Honesty and balance are the values respected BBC broadcast journalist Anne Davie s has strived for throughout her inspiring media career. PUKAAR MAGAZINE asked the Leicestershire -based award – winning news anchor to share her own story and tell us what she is expecting from this special summer time.
Leicester and our county are very close to the heart of Anne Davies, who launched her awardwinning journalism career at BBC Radio Leicester.
Leicestershire is also the county she calls home and Leicester’s Cultural Quarter is just one of the places this former student of Drama and English loves to spend time.
A much-loved and respected presenter for BBC East Midlands Today since 2001. Anne has helped reflect developments right across the region in an equal fashion. Her coverage of the shocking disappearance of Madeleine McCann also helped the weekday evening
show win Best Television Programme in the Royal Television Society Awards.
Off camera Anne is a gourmet, a wife and mother, and a passionate patron of the charity Macmillan Cancer Support Leicestershire and Rutland, helping raise £100,000 over the last six years since her father was nursed by Macmillan.
Anne, what are the most challenging Leicesterhire stories you’ve reported for BBC East Midlands Today?
It has to be the disappearance of Madeleine McCann. I was sent to Rothley on the Monday after she went. I know Rothley very well and have many friends who live in and around the village. My children go to school nearby. My friends know Madeleine’s mother.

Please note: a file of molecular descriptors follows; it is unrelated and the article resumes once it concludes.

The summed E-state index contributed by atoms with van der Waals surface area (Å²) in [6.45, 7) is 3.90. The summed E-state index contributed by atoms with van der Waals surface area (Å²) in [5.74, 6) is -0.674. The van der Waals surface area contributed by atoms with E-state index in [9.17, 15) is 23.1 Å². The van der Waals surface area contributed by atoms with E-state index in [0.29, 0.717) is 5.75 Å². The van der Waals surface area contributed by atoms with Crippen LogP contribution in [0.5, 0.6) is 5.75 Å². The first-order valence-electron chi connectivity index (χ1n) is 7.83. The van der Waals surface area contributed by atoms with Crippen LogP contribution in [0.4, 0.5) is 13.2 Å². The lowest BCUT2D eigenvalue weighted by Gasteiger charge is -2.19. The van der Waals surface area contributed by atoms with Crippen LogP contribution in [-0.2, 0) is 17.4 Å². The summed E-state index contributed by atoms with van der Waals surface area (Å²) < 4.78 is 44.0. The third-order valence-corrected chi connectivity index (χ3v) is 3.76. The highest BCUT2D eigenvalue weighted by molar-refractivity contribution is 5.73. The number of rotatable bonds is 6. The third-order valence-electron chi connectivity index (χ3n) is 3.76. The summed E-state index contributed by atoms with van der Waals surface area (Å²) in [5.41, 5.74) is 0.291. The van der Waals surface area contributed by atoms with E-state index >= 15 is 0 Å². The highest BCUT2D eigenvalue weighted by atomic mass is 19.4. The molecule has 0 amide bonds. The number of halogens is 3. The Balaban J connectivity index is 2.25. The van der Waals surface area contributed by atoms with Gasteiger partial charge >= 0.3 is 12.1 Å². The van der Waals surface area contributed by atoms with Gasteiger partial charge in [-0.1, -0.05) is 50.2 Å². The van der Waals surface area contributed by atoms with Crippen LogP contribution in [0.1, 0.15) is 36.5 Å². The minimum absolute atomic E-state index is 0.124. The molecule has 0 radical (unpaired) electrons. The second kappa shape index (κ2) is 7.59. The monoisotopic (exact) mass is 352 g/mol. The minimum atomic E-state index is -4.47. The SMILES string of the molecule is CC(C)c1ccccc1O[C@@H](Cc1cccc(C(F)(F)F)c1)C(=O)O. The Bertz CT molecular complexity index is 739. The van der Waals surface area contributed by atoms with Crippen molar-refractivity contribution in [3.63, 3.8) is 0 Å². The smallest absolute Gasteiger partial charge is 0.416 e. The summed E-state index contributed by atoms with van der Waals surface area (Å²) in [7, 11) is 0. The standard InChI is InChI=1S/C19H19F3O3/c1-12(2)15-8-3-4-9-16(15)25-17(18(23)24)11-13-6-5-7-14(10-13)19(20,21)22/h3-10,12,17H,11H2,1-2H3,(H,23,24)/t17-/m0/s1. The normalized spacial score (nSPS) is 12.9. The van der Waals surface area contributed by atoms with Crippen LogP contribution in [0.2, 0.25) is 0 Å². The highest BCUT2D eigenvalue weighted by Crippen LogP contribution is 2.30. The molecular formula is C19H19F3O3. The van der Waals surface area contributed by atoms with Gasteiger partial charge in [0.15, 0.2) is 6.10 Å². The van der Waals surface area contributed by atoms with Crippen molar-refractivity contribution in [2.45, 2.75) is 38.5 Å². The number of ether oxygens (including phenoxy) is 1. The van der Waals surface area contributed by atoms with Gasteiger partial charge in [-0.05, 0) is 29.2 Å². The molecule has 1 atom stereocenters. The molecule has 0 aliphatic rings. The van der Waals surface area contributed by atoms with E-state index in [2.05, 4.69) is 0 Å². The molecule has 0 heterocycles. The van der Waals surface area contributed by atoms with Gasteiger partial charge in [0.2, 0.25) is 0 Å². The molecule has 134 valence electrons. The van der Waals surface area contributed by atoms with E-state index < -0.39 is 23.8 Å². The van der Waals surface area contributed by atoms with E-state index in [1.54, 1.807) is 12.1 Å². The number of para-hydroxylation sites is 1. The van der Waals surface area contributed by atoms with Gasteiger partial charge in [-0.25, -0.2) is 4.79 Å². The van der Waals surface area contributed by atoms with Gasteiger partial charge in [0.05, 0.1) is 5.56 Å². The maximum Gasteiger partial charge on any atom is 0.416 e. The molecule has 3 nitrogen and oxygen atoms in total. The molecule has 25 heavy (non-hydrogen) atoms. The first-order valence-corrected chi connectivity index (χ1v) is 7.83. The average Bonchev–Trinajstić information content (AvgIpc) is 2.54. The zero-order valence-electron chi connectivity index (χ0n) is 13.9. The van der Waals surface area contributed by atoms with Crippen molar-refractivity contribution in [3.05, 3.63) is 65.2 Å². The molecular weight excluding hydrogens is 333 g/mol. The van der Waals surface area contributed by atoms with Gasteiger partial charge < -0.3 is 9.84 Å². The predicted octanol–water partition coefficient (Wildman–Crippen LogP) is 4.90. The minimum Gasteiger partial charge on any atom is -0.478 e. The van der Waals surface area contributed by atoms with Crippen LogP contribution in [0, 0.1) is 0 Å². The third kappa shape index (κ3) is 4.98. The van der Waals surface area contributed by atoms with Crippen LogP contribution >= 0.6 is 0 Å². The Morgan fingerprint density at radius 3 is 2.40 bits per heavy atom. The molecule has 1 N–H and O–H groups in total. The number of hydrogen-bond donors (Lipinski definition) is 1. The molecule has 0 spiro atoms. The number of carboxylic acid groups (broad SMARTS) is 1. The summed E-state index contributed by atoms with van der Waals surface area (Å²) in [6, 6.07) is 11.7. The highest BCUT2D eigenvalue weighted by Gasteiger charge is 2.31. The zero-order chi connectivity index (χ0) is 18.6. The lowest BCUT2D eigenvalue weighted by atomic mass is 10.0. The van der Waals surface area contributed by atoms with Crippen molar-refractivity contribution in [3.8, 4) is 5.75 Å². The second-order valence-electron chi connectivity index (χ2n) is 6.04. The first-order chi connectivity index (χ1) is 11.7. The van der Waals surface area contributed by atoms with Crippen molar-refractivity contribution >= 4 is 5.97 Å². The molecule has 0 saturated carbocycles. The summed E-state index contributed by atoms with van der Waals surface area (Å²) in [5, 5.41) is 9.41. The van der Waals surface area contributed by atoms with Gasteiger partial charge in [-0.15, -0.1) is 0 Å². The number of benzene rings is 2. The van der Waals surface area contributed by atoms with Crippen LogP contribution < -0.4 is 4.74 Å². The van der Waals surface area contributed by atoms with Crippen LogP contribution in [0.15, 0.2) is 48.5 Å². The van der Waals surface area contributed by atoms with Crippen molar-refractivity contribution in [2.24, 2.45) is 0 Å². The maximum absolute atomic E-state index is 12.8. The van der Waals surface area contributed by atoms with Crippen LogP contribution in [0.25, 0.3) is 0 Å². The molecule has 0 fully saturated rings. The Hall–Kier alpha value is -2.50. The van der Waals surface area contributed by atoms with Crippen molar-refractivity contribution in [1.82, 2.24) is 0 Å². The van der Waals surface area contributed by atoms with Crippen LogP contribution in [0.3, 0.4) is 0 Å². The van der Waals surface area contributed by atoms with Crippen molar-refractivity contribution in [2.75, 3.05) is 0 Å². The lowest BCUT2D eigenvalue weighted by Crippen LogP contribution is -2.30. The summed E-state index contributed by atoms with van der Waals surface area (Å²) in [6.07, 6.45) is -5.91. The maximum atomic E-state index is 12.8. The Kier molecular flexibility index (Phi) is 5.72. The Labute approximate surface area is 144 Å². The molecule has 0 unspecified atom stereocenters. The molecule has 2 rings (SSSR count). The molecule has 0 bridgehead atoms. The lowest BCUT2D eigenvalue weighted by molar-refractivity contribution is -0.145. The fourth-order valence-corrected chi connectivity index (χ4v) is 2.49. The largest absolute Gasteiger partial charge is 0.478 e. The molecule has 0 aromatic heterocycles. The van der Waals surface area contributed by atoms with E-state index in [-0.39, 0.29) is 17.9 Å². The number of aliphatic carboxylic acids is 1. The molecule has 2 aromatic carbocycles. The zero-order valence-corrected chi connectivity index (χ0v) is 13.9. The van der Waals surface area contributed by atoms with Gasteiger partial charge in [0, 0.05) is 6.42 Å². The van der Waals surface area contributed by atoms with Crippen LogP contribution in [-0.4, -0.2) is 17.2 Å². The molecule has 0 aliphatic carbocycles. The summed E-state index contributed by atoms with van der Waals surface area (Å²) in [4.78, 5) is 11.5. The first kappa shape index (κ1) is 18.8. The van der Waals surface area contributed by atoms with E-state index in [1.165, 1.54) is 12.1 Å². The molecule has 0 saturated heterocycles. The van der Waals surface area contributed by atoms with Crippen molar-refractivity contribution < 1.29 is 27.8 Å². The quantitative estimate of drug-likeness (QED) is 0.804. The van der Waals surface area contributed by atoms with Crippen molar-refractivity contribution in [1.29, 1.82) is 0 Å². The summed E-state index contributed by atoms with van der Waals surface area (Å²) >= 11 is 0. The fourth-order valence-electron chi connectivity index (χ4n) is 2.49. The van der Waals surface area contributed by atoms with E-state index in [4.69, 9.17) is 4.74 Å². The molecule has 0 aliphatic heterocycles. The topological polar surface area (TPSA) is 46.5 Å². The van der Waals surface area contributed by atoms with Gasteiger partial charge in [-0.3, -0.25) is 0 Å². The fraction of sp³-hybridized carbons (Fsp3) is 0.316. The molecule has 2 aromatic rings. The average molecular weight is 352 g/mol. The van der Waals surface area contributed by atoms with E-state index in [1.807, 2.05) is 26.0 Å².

As our programme went to air that night the centre of Rothley filled with people and with silence. The candle that still burns was lit and every heart there prayed for that little girl to be found. I shall never forget it and I don’t think anyone else who was there that night will either. Sadly the candle still burns.
How do you keep your emotions in check?
My job as a presenter is to give you, the audience, as clear and honest a picture of what is happening in our region as I possibly can. We need to provide you with, as far as possible, every side of the story so that you can make your own mind up. To that end my emotions are irrelevant and it is only right that I keep them in check.
After all, what can seem fair and reasonable from one point of view can be perceived as outrageous and biased from another. However, that said, the other quality I believe is of the utmost importance in a news presenter is honesty and to show no emotion at all on certain stories would be dishonest. Ultimately it’s all about balance.
What are the biggest changes you’ve seen in Leicester as a reporter and presenter in the region?
Change is a strange thing. It sort of creeps up on you when you’re not looking and then one day you open your eyes and everything is completely different.
I’ve been in Leicester now for longer than I’ve been anywhere else and, despite moving away for a few years when I was on GMTV, there is something about the county that always draws me back. There have, of course, been huge changes but there is also something timeless and constant about Leicestershire that keeps it connected to a truly colourful past – the years of fascinating history that will hopefully live forever in the county.
When I started out in Leicester having an elected Mayor was inconceivable, but Leicester seems to be paving the way, with other cities now looking at the possibility themselves. And then the fabulous improvements in our city’s arts quarter: Curve and Phoenix Square for example. As a former student of Drama and English one of my big treats is to go to the theatre and Curve is such a great place to be. The staff are always so nice and so helpful, and the productions I have seen there were truly outstanding. I wept buckets at the Umbrellas of Cherbourg and longed to take up tap dancing again after 42nd Street!
Can you pinpoint any particular stories or interviews that have helped keep your passion for journalism alive?